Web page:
• U.S.

The Philippines: I’m Ready, I’m Ready

11 minute read
George Russell

The air of expectation was palpable last week outside the gates at the presidential Malacañang Palace in the capital city of Manila. Participants arriving for a specially scheduled Cabinet meeting and a caucus of the ruling New Society Movement (K.B.L.) began queuing up at the palace an hour and a half early. At last, Philippine President Ferdinand E. Marcos called on his ministers to endorse their main item of business: Cabinet Bill No. 7, a call for elections to choose a President and Vice President on Jan. 17, 1986, 16 months ahead of schedule. The order was approved within seconds.

Moments later, at the caucus meeting in Malacañang’s ornate ceremonial reception salon, Marcos placed the same election bill before some 500 of his governing elite. “We must submit ourselves to a fresh mandate,” he declared. One caucus member objected. Why not wait, he asked, until regularly scheduled presidential elections could take place in 1987? Replied Marcos: “This exercise is needed.” The caucus promptly endorsed the election call and authorized Marcos to choose his running mate “in accordance with political traditions in democratic countries.” The delegates also passed on the order for new elections to the 200-member National Assembly, where the K.B.L. enjoys a nearly two-thirds majority, for consideration this week. The meeting broke up cheerfully as Marcos invited everyone to lunch.

Thus the wily Philippine leader wrapped up the loose ends in an extraordinary new political gambit that he had first unveiled five days earlier. Appearing on ABC-TV’s This Week with David Brinkley, Marcos had startled almost everyone when he declared his willingness to call a snap election “right now.” Said Marcos: “I’m ready, I’m ready, I’m ready.” After the program, the Philippine leader stated his preference for Jan. 17 balloting, which would also mark the fifth anniversary of the dissolution of the 1972 martial-law proclamation that began his era of authoritarian rule. Two days later, despite earlier denials, he declared that the balloting would include the vice-presidential contest, reactivating an office that Marcos has kept vacant since 1973 to discourage presidential ambitions among his subordinates. On a rapid foray into the countryside, the President defined the essence of the upcoming campaign in a single word. “The issue,” he declared, “is Marcos.”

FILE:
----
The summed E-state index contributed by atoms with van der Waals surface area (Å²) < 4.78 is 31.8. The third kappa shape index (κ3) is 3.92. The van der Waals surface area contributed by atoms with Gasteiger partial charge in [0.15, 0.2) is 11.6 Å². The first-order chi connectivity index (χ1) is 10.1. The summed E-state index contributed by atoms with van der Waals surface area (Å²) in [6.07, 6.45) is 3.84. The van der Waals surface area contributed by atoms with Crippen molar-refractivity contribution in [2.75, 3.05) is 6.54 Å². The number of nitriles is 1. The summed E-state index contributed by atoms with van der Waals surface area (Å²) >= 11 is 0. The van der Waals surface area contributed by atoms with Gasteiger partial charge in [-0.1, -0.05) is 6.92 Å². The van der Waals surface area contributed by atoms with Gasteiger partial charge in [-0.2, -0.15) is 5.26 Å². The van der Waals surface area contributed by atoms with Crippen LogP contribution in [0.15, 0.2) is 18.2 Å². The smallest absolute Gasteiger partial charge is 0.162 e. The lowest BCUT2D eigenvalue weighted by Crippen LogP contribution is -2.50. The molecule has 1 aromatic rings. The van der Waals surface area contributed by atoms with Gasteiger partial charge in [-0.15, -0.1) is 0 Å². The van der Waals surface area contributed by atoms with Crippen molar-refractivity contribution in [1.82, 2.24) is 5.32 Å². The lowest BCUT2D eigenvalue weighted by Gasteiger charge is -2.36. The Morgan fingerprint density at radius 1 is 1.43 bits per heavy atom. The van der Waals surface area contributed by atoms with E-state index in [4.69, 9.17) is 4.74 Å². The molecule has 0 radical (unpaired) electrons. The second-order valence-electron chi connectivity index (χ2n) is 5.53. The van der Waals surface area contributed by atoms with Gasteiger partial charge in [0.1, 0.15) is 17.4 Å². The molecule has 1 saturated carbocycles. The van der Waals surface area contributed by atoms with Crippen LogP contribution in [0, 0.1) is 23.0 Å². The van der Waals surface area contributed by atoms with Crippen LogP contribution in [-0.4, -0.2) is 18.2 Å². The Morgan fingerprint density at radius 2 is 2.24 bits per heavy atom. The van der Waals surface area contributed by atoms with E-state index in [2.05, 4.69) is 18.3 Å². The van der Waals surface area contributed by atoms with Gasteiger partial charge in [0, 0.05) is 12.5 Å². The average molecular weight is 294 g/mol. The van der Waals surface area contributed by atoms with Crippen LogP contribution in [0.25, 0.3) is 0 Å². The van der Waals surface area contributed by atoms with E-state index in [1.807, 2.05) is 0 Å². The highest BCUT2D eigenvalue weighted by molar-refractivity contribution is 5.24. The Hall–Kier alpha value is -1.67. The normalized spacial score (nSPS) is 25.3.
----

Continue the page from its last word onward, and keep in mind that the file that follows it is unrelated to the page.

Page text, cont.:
In fact, the issue is the future of the Philippines. With one stroke, Marcos had plunged his 7,000-island archipelago and its 54 million people into a new period of political uncertainty. Did his announcement herald a long-awaited democratic solution for a country that is simultaneously being choked by Marcos’ brand of authoritarianism and threatened by a growing Communist insurgency? Or was it just a ploy to fend off the anti-Marcos criticism that has reached a new crescendo in the streets of Manila and the corridors of Washington?

The answers were far from clear. In the confusion that followed the TV announcement, a U.S. official in Washington remarked that Marcos’ decision had “taken everybody by surprise: us, the [Philippine] opposition, even his own inner circle.”

Throwing his opponents off balance is typical for Marcos, who, as former Philippines Foreign Minister Arturo Tolentino, a dissident member of the K.B.L., puts it, “has always looked at political contests in a military way.” Only three weeks ago, Marcos denied firmly that he was contemplating any sudden election move. Many observers attribute his change of heart to pressure from the U.S. Said Marcos’ wife Imelda on the eve of her return to Manila from a three-week trip to New York, Rome, Moscow and Tokyo: “I cannot understand why the U.S. is bullying and trying to isolate the President.”

The Reagan Administration reacted cautiously to Marcos’ election announcement. Said a U.S. Government analyst: “We are under no illusions about President Marcos and his intention to stay in power, about his resources and his tactical brilliance in Philippine politics.” Rather than applaud Marcos’ decision, the U.S. outlined the conditions necessary for the elections to be considered free and fair. Among them were 1) “professional” behavior by the Philippine military, meaning political neutrality; 2) an impartial supervising election commission; and 3) independent civilian observers. Said State Department Spokesman Charles Redman: “If elections are to re-establish confidence, then it is essential that they be credible to the Philippine people.”